My last blog post promised more easy-to-do activities; this post gives another one. But first, a brief recap of what language comprehension is and why it is so important to skillful reading.
Reading arises when both word recognition and language comprehension are well developed and richly interacting. Neither is more than another; both are made up of multiple components. For example, the components of language comprehension include background and topical knowledge, vocabulary knowledge, an understanding of grammar and syntax, a grasp of metacognition strategies, and the ability to regulate your focus and employ your strategies. All of these, as well as the components of word recognition, must be firmly if skillful reading is going to occur.
SEE, THINK, WONDER. See, Think, Wonder comes from Harvard University’s Project Zero, which promotes visual thinking. I was introduced to it while working with the wonderful teachers of Nicholas County, West Virginia, where many of them enthusiastically endorsed the activity, saying it did wonders (pun intended) for building background knowledge, setting the stage for learning, and helping students develop the ability to ask and answer questions. For all students, but especially young children and English language learners. it is an activity that builds oral language. For older students, it functions as both an activity and a reader-used strategy.
Set up. As with the Slide Show, you will need a strong sense of the background knowledge you want to build. It could be a science theme like seeds and plants, a reading genre like biography, or a story setting like Mrs. Wade’s bookstore in Destiny’s Gift. Unlike the Slide Show, you’ll only need one picture. It could be scanned from your text, copied from an internet source, or pulled from an existing Slide Show. Or keep it super simple by opening up a book and sharing a big, bright picture with students gathered at your feet. Regardless of how you present it, pick your picture carefully. You’ll want it to be closely aligned to your story or theme, detailed enough to produce lots of language through discussion and questioning, and not too far beyond what they know and understand (their general background knowledge).
Modeling. To teach it, begin with a think aloud. Show the picture to your students and tell them what you see. Be as concrete as possible and use “I see…” statements. Next, move to “I think…” statements. Finally, model “I wonder…” statements.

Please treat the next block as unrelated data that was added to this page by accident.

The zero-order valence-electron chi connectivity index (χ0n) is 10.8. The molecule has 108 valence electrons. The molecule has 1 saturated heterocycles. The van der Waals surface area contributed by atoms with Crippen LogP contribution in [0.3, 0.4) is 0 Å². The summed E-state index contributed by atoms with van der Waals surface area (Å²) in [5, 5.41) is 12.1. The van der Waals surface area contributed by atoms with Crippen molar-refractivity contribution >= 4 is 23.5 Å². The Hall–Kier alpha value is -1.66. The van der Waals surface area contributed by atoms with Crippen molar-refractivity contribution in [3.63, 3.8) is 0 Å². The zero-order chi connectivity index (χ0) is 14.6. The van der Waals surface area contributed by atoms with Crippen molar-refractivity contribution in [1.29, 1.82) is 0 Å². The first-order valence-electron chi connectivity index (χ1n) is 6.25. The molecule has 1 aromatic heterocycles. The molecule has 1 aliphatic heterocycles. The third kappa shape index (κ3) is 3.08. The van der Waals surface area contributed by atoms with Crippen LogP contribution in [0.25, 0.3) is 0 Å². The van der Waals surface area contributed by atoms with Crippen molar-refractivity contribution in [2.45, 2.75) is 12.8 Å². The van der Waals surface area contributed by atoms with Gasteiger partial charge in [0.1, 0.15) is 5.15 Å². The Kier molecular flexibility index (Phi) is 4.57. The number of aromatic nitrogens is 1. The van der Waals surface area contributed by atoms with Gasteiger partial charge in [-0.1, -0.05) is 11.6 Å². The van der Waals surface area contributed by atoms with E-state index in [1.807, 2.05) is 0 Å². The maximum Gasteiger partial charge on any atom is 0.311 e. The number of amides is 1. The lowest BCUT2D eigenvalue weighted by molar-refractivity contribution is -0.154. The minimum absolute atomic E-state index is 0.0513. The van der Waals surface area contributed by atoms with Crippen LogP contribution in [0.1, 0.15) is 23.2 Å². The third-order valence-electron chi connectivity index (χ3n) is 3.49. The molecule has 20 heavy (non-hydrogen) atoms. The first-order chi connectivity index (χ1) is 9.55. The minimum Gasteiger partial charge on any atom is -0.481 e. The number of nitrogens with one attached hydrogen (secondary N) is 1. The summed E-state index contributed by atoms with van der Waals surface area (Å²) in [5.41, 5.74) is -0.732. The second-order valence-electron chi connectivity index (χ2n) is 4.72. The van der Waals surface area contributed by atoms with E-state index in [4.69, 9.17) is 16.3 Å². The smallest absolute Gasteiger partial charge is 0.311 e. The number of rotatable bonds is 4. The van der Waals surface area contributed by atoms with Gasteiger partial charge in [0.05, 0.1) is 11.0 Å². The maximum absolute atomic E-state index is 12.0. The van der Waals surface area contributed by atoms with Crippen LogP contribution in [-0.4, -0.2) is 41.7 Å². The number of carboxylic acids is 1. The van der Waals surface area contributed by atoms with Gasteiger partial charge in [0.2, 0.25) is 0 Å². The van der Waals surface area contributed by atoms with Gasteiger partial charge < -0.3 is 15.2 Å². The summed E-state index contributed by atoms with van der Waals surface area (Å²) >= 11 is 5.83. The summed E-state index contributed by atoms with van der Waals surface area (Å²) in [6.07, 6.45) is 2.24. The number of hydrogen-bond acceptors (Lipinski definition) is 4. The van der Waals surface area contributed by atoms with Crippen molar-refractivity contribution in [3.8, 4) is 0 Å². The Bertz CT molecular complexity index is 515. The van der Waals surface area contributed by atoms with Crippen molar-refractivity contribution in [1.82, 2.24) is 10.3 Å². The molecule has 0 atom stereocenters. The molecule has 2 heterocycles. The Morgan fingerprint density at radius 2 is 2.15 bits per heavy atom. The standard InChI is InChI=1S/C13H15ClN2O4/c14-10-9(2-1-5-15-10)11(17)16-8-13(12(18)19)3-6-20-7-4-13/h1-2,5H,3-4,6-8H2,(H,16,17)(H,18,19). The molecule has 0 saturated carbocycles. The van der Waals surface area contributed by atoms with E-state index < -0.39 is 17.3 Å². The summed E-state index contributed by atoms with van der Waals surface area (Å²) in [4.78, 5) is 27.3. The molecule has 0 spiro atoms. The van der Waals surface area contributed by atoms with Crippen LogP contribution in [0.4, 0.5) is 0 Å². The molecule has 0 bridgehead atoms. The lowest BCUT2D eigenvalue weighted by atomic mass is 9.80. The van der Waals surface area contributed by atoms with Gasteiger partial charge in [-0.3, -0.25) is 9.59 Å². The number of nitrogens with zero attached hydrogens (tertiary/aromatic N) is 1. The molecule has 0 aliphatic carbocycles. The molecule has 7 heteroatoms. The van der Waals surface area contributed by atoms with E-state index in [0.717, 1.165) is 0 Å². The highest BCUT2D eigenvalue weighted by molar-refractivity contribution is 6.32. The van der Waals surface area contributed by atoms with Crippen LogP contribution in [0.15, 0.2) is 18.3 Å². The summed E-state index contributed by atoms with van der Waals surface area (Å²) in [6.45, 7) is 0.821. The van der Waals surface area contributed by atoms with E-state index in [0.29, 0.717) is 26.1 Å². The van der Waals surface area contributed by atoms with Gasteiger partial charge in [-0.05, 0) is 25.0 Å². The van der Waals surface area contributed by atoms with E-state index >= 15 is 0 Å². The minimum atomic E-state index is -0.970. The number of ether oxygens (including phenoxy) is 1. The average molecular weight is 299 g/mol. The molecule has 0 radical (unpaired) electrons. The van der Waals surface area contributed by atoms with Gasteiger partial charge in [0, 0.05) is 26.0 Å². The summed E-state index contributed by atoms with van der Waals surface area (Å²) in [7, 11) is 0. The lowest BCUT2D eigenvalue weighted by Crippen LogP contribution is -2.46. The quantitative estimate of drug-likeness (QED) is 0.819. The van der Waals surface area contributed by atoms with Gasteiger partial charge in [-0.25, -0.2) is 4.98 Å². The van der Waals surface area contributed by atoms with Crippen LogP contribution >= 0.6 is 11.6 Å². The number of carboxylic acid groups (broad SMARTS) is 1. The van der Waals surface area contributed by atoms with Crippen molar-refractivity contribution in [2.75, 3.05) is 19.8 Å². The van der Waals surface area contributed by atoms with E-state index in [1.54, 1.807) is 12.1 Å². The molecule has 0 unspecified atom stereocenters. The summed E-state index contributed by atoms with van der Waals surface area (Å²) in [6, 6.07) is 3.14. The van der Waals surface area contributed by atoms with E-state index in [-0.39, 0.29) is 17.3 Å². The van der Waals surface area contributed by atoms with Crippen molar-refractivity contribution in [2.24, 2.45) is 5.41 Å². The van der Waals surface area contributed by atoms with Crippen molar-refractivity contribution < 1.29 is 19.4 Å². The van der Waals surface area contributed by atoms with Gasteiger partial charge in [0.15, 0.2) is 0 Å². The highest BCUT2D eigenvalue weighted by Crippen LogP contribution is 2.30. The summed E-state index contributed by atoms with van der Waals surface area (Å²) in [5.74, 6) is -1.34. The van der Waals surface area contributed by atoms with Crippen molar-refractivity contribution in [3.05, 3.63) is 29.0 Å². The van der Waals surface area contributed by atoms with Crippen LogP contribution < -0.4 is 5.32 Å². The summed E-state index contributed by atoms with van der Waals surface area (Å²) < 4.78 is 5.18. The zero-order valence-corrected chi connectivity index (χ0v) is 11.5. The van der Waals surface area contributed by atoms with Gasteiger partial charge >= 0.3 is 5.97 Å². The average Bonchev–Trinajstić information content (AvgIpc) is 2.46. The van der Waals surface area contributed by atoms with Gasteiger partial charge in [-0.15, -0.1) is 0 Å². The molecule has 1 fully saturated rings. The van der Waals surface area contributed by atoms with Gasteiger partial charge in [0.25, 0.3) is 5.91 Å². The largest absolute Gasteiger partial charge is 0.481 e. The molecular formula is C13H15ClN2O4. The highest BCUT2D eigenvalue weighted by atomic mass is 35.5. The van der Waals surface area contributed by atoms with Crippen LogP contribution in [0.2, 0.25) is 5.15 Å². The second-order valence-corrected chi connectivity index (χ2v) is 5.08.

Here’s an image that could be used to kick off any first grade science unit on the structure of plants. It’s also appropriate for introducing a story like A Seed is Sleepy by Sylvia Long or Up in the Garden, Down in the Dirtby Kate Messner.
And here’s an example of language a teacher might use when modeling a See-Think-Wonder based on the picture.
Guided practice. Once you have modeled the strategy, move to guided practice with the whole group. Show an appropriate picture, give your students 10 seconds to notice things in the picture (like a detective looking carefully for clues), and then randomly call on individuals to tell you one thing they see. Don’t let them tell you everything they see, as some will try to do. Teach them to share one observed item at a time.
After you have modeled this strategy with the students and then guided them through it as a whole group, put them into groups of 2, 3, or 4 and have them try it for themselves. I’d suggest you just allow them to talk at first, rather than writing it down in three columns or completing some type of worksheet. Writing can come in later, when older students have a much firmer grip on using the strategy (see Figure 4.5). Also, writing everything down can be laborious for some students, while talking can be enjoyable, so why not give kids time to talk via an educational activity? Meander among the groups and listen to the talk, nudge into line any groups or individuals that are straying from the topic, and positively reinforce those groups and individuals who are exhibiting behaviors that are appropriate to the task. Later, spend a few minutes back in the whole group for a debriefing session. You can point out comments that were especially pertinent and provide praise for those who expended excellent effort.
When to use it. See-Think-Wonder is both an activity and a strategy. As an activity, it builds language comprehension. Promoting “See-Think-Wonder” as something students do prior to independent reading turns it into a strategy that sets the stage for learning, activates prior knowledge, and generates questions that increase engagement. For example, this might take place in a guided reading group, when you hand out books, talk about the title, and then say, “Do a picture walk through this book and ask yourself, ‘What do I see, what do I think, what do I wonder?’” Likewise, explicitly show a whole group how to use it prior to reading science or social studies text. Say things like, “Good readers take the time to see, think, and wonder about the pictures, maps, and diagrams in the books they read. We are practicing this strategy so that you can use it independently. When you use this strategy, you become a reader who understands more."
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I am a teacher, literacy consultant, author, musician, nature lover, and life long learner.